Dave Eggers Heartbreaking Work of Staggering Genius kind of nails the Bay Area then. People think of it as a golden era but it was fucking hard to find a job that paid you enough and rents weren't that much less. But those were the days when everyone who could write genuinely thought they'd get rich now that the pesky publishing industry was out of the way. See also, graphic designers. It was also much less scene-y. Early web people weren't very cool. At all.

There wasn't much talk like synergy, paradigm shifts etc in the really early days it was more like disrupt, innovate, brainstorm, multi-task, change, passion, vision, create etc. People were on their first company. Companies would try to sell everyone on how they weren't really companies, and the jobs weren't really jobs. Which was often true as they made no money and no one got paid but it was couched as a meaningful vocation. Like a zine. Then corporate came in (because no one was getting paid and there was general insanity) and kept some of that culture, this lead to the unfortunate tradition of needing a fucking "mission statement" for everything. It was the 90s so it was not cool to be enthusiastic, cynical was firmly still in. At the same time it was just taken for granted that the world was changing for the better. The web was going to make us all smarter and nicer. And soon no one would have to work in a soul-crushing cube or for, like, Anderson Consulting. This was the era of Fight Club and Reality Bites. Oh, the irony.

Whenever a new or outside VC dropped a lot of money into a splashy launch people would scoff and predict doom. That's why people still bring up the failure of pets.com, because they enjoyed it so much. Launch parties for websites were huge for a hot minute and a whole tacky ass party industry sprung up in Silicon Valley where it exists to this day.

It was a pretty outdoorsy scene, we did a lot of camping and climbing, kayaking etc. We also spent a fair amount of time photoshopping giant butts onto people and giggling when that became possible. Probably 96 or so. People were young and the world was wide open for a few years there.

Slang terms: saying ok cool, ok cool while nodding your head when not stoned. That was like 90% of communication. Hella was a NorCal thing that unfortunately spread but was widely derided in the early to mid 90s. Other phrases: I'm outtie, "the bomb" (really, everyone said it constantly), Yo, using your area code to say where you lived, calling people ninjas.
posted by fshgrl at 9:32 PM on February 15 [9 favorites]


in 1997 most people hadn't even heard of a .com address or knew what it meant. By 1999, that had totally changed.

Yeah, we actually didn't know if our store should be a .com or a .us there for a while. The idea was supposedly that each country would have its own. I don't know where that went by the wayside.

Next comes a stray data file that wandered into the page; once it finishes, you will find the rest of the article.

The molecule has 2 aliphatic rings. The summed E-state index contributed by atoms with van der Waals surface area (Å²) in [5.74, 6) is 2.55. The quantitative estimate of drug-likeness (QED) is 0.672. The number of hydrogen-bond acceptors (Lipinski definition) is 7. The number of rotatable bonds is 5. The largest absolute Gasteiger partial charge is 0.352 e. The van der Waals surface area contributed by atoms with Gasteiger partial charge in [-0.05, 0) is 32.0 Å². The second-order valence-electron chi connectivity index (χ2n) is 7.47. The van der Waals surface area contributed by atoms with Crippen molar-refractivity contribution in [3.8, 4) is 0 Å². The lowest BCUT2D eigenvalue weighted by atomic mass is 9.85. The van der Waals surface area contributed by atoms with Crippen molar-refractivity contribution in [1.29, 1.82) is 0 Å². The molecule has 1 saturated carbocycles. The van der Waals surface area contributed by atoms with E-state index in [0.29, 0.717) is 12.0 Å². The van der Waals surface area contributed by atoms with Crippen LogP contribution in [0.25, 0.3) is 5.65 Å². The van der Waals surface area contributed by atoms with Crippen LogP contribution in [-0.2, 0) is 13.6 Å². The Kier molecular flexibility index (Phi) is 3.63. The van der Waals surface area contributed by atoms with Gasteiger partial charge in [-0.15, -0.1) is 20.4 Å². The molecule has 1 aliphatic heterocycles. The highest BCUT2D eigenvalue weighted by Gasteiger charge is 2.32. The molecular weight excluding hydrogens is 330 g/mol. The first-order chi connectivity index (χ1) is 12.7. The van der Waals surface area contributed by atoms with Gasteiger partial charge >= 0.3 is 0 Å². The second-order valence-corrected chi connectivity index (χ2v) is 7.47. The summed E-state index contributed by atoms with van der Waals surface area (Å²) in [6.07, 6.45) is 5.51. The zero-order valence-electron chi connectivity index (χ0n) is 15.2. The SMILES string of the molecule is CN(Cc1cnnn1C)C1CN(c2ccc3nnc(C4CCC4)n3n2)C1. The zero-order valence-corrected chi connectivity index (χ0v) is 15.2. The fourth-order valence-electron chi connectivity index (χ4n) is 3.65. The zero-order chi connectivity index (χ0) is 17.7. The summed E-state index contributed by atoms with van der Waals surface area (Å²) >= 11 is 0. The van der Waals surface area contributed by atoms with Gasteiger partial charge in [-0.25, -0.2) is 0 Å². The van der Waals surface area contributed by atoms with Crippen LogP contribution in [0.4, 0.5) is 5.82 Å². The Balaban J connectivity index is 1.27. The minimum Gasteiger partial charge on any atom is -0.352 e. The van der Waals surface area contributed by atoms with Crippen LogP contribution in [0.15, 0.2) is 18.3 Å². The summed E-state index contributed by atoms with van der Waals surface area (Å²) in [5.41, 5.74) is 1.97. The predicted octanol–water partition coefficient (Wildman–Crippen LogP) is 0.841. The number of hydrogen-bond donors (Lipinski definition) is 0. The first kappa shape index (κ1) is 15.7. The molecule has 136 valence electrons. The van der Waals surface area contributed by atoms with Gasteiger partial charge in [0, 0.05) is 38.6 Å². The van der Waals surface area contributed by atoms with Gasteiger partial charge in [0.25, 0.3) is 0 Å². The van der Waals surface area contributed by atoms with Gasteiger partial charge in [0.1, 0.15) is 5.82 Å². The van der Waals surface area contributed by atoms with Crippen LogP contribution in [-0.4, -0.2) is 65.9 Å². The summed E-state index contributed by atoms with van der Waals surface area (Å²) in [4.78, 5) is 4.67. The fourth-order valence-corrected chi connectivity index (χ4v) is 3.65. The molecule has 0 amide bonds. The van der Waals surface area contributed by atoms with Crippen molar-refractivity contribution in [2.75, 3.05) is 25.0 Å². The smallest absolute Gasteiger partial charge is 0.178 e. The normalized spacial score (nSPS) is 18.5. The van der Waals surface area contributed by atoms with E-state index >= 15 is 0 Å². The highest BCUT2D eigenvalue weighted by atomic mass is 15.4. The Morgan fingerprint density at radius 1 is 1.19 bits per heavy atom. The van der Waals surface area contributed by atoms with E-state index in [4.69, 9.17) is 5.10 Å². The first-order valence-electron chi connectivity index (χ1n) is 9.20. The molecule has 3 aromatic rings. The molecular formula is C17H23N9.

posted by fshgrl at 9:34 PM on February 15


Slang terms: saying ok cool, ok cool while nodding your head when not stoned. That was like 90% of communication.

That's what makes this thread slightly weird as far as buzzwords go: "I'm ok, you ok? Ok cool, ok," covers a lot of ground.
posted by holgate at 10:07 PM on February 15 [1 favorite]


More books to read for the zeitgeist: The Nudist on the Late Shift, and The First Million is the Hardest.

Late 90's dotcom stuff: mp3's were catching on. Computers were slow and disk space was expensive, so early mp3's were ripped at low bit rates and often sounded terrible. Laptops existed but they were costly and had lower performance than desktops, so they were often a secondary luxury computer instead an only computer.

Bandwidth in 1997 was dialup (56k man!), ISDN (64k one channel, or 128k for two channels and a pain to get setup and working). The Holy Grail was to have a T1 (1.5mb). I think the Yahoo home page was still a hierarchy of category links instead of a search engine. I would literally dialup daily just to go see what new things were on the Internet.

Video was incredibly tiny, very bad, and came with correspondingly horrible audio. Real Player was dominant I think, but I think maybe it wasn't a thing just yet in 97. It was really annoying to use, seemingly requiring a software update every time I wanted to use it.

Somewhere around 1995 it became obvious that the Internet is a Thing. By 1997 it was obvious that it was a Big Deal. By 1999 the job market in the Bay Area was insane to the point where recruiters would call every phone number in high tech companies trying to find someone -- anyone -- to jump ship. Everyone with a pulse (even a weak one) had a job at that point. Anyone with any competency could get prospective employers in a bidding war. I was a relatively inexperienced sys admin in late 1998 when I announced I was leaving for another job. I was first offered a 30% pay raise (I expect I could have gotten more out of them). When that didn't work the CEO called me into his office and actually threatened me along the line of "I know lots of people in this business. You won't work around here ever again!" Empty threats.

Corporate speak did indeed include words like synergy. It's something VP level and higher would use in all seriousness while the worker bees (like me) mocked them. "We're going to leverage our core synergies" being the quintessential bullshit. I briefly worked for a company that had an all-hands meeting to berate the staff to "think outside the box". I think they even handed out swag for it. Funny thing was their corporate logo was a TLA with a box around it.